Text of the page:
Newspaper article The Christian Science Monitor

Jackie Gleason's Enduring Appeal

Newspaper article The Christian Science Monitor

Jackie Gleason's Enduring Appeal

Article excerpt

MORE than 40 years after he hit TV and five years after his death, people still talk about Jackie Gleason with the same urgency they do about Bill Cosby or David Letterman - as if Gleason had appeared on prime time for the first time last night. His best-known vehicle, the domestic sketch called "The Honeymooners," still airs on stations all over country and has long since become a cult, with fan clubs and published anthologies of the scripts. And now a probing and carefully considered book about the man himself has been published, "The Great One: The Life and Legend of Jackie Gleason," by William A. Henry III, a distinguised "culture critic" (don't ask me what that is) of Time magazine.

The biography is the epic of a prodigious talent who grew up in poverty and survived a tragic family life. As an adult he was a Hogarthian figure of unrestrained appetities and self-destructive excesses. But even before "The Honeymooners" he was a comic master whose broad style came to the tube just when it most needed him.

I recall his style on live TV as a frontal assault, as if he were fighting with this cool new medium. In his monologues Gleason always gave me the feeling he was grabbing you by the lapel and demanding a hearing. It was usually worth the time, but he struck me as missing the kind of gifts seen in other comic greats of the period: the innate genius of Danny Kaye, the razor-sharp delivery of Milton Berle, the manic creativity of Sid Caesar, the radical insights of Ernie Kovacs.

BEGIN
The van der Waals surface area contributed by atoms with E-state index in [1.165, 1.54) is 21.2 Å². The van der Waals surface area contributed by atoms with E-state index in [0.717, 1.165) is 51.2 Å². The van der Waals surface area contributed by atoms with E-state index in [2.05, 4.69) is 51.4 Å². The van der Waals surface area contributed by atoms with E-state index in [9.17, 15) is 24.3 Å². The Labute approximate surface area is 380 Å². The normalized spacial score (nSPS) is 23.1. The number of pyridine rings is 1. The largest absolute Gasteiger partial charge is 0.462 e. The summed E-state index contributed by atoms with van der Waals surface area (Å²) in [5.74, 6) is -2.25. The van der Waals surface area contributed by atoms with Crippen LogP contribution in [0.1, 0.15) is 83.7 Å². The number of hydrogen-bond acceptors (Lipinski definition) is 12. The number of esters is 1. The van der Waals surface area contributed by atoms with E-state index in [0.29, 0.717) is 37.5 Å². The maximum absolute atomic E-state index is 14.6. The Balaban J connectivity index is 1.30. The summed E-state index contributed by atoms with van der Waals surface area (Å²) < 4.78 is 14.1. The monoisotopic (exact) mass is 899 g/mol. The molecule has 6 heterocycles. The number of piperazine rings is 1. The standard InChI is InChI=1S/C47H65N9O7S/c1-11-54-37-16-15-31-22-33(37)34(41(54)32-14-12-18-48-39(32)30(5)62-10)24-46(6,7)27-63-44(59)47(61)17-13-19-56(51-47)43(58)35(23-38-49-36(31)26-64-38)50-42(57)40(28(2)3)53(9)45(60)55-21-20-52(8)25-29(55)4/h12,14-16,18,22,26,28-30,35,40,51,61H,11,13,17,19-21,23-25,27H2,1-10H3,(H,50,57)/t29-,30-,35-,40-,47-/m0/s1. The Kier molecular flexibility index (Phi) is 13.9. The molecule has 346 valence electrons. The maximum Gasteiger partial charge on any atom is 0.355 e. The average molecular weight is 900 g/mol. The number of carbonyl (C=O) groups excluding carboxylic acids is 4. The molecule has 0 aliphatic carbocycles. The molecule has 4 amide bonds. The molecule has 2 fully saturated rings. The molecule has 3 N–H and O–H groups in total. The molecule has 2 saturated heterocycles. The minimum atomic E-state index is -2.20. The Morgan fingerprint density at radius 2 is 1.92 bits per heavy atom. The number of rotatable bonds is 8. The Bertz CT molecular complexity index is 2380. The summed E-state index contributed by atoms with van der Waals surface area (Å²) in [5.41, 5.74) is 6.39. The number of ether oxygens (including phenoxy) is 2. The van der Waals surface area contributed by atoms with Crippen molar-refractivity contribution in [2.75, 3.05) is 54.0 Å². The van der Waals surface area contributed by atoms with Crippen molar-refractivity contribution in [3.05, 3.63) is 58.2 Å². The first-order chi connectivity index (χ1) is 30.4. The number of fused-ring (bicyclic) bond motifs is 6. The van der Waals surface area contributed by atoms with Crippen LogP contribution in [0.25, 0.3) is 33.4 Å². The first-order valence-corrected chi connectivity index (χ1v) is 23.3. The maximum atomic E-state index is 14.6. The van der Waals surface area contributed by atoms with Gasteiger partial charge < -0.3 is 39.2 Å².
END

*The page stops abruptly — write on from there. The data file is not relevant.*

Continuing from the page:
But when Gleason became Ralph Cramden, it was something else. The "Honeymooners" format first appeared in 1950 as a sketch on the "Cavalcade of Stars," a variety show starring Gleason as a bus driver raging at life. In Ralph, Gleason's brilliant braggadocio and volcanic personality found the meaning it always seemed to be searching for in other acts. His raucous talent was no longer just spouting jokes or creating spoofs, like the rich man Reggie Van Gleason. It was now in the service of a deeply realized allegorical character: the decent but anxiously macho American blue-collar male, made a little larger and louder than life by this fiercely bombastic comic whose tone of voice told a tale of frustration and denial. …

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